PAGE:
From requests to typed objects

Dev Diary

Want to map requests to typed objects automatically? Have a look at argument resolvers and give our implementation a try!

Michael Zangerle
August 5, 2021
Reading time
4 Minutes

Symfony allows to inject the current request in a controller action and can thereby easily access the current payload and process it. But wouldn’t it be great to have typed objects instead of the generic arrays from the request to work with? And wouldn’t it be even better if those objects get generated automatically so you don’t even need to write the mapping logic manually? While we are at it, could we also validate the generated objects before we work with them?

Turns out that’s possible and Symfony provides all the tools we need for it.


Argument resolver

In Symfony there exists a thing called argument resolvers. They can be used to set the value of controller action arguments before the actions get called. There exists for example the RequestValueResolver which will inject the current request as an argument in the called action. Similar to this we created our own argument resolver to create endpoint specific objects for the given request.

How does it work?

  1. Install fusonic/http-kernel-extensions
  2. Register the argument resolver and thereby let Symfony know that you have an additional one that should be used when trying to inject the right object.
1 services: 2 Fusonic\HttpKernelExtensions\Controller\RequestDtoResolver: 3 tags: 4 - { name: controller.argument_value_resolver, priority: 50 }

     3. Create your transfer object. Here is an example

<?php // ... final class UpdateFooDto { private int $id; private string $clientVersion; private array $browserInfo; public function getClientVersion(): string { return $this->clientVersion; } public function setClientVersion(string $clientVersion): void { $this->clientVersion = $clientVersion; } public function getBrowserInfo(): array { return $this->browserInfo; } public function setBrowserInfo(array $browserInfo): void { $this->browserInfo = $browserInfo; } public function getId(): int { return $this->id; } public function setId(int $id): void { $this->id = $id; } }

What’s happening when this action is called is that Symfony will go through all argument resolvers and ask them if they do support an argument with the type UpdateFooDto. All but the RequestDtoResolver will say no and for that, the attribute #[FromRequest] is used.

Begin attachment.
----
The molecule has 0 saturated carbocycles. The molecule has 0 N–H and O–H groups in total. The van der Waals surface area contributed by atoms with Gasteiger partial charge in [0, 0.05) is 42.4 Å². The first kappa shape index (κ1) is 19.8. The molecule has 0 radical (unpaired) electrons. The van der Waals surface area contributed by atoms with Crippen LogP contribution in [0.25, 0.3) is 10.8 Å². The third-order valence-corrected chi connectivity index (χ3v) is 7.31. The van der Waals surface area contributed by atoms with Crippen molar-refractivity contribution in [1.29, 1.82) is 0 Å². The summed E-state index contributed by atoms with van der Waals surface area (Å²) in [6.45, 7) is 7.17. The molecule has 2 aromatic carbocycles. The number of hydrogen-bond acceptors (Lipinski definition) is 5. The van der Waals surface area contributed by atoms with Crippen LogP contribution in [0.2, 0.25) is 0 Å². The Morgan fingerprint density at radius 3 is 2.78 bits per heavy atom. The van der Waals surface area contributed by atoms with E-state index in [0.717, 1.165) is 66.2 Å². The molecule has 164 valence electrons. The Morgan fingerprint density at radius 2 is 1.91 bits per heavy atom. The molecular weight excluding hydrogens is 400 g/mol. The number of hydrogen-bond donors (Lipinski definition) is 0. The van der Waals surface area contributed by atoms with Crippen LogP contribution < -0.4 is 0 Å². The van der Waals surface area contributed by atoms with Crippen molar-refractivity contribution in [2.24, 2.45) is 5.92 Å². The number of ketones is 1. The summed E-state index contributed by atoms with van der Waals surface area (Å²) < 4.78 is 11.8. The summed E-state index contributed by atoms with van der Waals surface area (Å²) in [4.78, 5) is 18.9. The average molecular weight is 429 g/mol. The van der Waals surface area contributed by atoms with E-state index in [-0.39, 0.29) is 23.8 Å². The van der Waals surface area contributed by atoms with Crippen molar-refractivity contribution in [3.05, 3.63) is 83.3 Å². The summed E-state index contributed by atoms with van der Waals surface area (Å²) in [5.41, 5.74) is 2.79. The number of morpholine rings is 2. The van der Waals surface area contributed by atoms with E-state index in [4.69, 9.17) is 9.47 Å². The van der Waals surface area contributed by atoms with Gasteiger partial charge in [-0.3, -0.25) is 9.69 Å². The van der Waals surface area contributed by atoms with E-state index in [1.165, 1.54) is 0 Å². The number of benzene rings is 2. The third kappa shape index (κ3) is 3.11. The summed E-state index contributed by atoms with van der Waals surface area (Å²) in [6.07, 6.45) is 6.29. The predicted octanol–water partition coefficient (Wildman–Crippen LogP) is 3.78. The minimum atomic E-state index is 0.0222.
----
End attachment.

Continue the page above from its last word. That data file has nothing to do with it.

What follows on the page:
With this information, the resolver now tries to construct an object with the given argument type from the request. The serializer component of Symfony is used for that. If the serializer can successfully do its work you will end up with a new object. If not, it will throw an error and tell you what’s wrong.


Does it work for all requests?

No, it won’t work magically for all and every request. There are some limitations and decisions we made to make it work for our use cases. Currently, the following things are supported:

  • Strong type checks will only be done for PUT, POST, PATCH and DELETE during serialization and it will result in an error if the types in the request body don’t match the expected ones in the DTO
  • Type enforcement is disabled for all other requests e.g. GET as query parameters will always be transferred as strings.
  • The request body will be combined with route parameters for PUT, POST, PATCH and DELETE requests (query parameters will be ignored in this case).
  • The query parameters will be combined with route parameters for all other requests (the request body will be ignored in this case).
  • Route parameters will always override query parameters or request body values with the same name.
  • Currently, only JSON is supported as payload format.

But what about validation?

To add validation it is enough to add the normal validation annotations to the DTO as you are used to. If the mapping from the request to the object was successful, the validation will be done and return an error if it’s not valid before it’s injected into your controller action.

<?php // ... final class UpdateFooDto { #[Assert\NotNull] private int $id; #[Assert\NotNull] private string $clientVersion; #[Assert\NotNull] private array $browserInfo; // ... }

A default error handling is provided but it can be customized by implementing the ErrorHandlerInterface and register the implementation as a service.


If you are interested in the details and want to know how it works have a look at the docs and the code here.

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